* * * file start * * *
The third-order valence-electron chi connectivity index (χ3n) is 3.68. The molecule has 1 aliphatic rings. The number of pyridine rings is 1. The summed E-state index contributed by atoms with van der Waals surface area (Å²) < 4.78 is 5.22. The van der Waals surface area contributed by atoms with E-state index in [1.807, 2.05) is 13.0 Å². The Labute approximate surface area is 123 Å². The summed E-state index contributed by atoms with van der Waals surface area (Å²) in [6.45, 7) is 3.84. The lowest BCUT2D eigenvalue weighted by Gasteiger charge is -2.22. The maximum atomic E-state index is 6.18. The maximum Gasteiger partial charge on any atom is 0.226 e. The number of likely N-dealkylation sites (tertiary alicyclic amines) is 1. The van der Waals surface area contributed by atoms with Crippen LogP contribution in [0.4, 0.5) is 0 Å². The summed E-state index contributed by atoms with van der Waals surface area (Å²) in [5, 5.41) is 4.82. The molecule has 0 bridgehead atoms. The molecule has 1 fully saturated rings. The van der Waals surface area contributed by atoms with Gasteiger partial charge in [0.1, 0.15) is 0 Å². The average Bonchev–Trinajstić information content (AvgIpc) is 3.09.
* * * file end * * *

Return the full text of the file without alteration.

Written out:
The third-order valence-electron chi connectivity index (χ3n) is 3.68. The molecule has 1 aliphatic rings. The number of pyridine rings is 1. The summed E-state index contributed by atoms with van der Waals surface area (Å²) < 4.78 is 5.22. The van der Waals surface area contributed by atoms with E-state index in [1.807, 2.05) is 13.0 Å². The Labute approximate surface area is 123 Å². The summed E-state index contributed by atoms with van der Waals surface area (Å²) in [6.45, 7) is 3.84. The lowest BCUT2D eigenvalue weighted by Gasteiger charge is -2.22. The maximum atomic E-state index is 6.18. The maximum Gasteiger partial charge on any atom is 0.226 e. The number of likely N-dealkylation sites (tertiary alicyclic amines) is 1. The van der Waals surface area contributed by atoms with Crippen LogP contribution in [0.4, 0.5) is 0 Å². The summed E-state index contributed by atoms with van der Waals surface area (Å²) in [5, 5.41) is 4.82. The molecule has 0 bridgehead atoms. The molecule has 1 fully saturated rings. The van der Waals surface area contributed by atoms with Gasteiger partial charge in [0.1, 0.15) is 0 Å². The average Bonchev–Trinajstić information content (AvgIpc) is 3.09.